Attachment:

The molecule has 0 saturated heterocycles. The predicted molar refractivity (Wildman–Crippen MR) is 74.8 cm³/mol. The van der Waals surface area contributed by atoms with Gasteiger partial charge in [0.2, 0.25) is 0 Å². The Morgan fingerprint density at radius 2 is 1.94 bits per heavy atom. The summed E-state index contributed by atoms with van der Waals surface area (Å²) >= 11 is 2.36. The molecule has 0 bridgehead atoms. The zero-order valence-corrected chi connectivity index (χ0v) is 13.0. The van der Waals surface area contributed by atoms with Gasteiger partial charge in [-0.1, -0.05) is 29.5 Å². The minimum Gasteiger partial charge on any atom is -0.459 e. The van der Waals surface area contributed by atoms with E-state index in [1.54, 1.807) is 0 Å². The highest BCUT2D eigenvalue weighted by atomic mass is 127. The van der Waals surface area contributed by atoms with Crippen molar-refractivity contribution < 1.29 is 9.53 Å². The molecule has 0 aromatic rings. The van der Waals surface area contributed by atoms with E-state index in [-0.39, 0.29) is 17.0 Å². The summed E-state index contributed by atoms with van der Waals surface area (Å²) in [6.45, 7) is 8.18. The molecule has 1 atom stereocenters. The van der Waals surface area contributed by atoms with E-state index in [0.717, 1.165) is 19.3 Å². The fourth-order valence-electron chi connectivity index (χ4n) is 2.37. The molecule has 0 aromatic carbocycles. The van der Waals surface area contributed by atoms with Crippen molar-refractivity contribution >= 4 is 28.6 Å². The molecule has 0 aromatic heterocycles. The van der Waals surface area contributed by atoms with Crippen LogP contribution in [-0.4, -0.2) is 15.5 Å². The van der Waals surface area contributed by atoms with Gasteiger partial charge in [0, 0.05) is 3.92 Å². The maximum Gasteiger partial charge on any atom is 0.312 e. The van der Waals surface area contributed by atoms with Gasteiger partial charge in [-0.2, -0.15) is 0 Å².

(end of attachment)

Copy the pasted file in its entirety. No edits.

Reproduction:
The molecule has 0 saturated heterocycles. The predicted molar refractivity (Wildman–Crippen MR) is 74.8 cm³/mol. The van der Waals surface area contributed by atoms with Gasteiger partial charge in [0.2, 0.25) is 0 Å². The Morgan fingerprint density at radius 2 is 1.94 bits per heavy atom. The summed E-state index contributed by atoms with van der Waals surface area (Å²) >= 11 is 2.36. The molecule has 0 bridgehead atoms. The zero-order valence-corrected chi connectivity index (χ0v) is 13.0. The van der Waals surface area contributed by atoms with Gasteiger partial charge in [-0.1, -0.05) is 29.5 Å². The minimum Gasteiger partial charge on any atom is -0.459 e. The van der Waals surface area contributed by atoms with E-state index in [1.54, 1.807) is 0 Å². The highest BCUT2D eigenvalue weighted by atomic mass is 127. The van der Waals surface area contributed by atoms with Crippen molar-refractivity contribution < 1.29 is 9.53 Å². The molecule has 0 aromatic rings. The van der Waals surface area contributed by atoms with E-state index in [-0.39, 0.29) is 17.0 Å². The summed E-state index contributed by atoms with van der Waals surface area (Å²) in [6.45, 7) is 8.18. The molecule has 1 atom stereocenters. The van der Waals surface area contributed by atoms with E-state index in [0.717, 1.165) is 19.3 Å². The fourth-order valence-electron chi connectivity index (χ4n) is 2.37. The molecule has 0 aromatic carbocycles. The van der Waals surface area contributed by atoms with Crippen molar-refractivity contribution >= 4 is 28.6 Å². The molecule has 0 aromatic heterocycles. The van der Waals surface area contributed by atoms with Crippen LogP contribution in [-0.4, -0.2) is 15.5 Å². The van der Waals surface area contributed by atoms with Gasteiger partial charge in [0, 0.05) is 3.92 Å². The maximum Gasteiger partial charge on any atom is 0.312 e. The van der Waals surface area contributed by atoms with Gasteiger partial charge in [-0.2, -0.15) is 0 Å².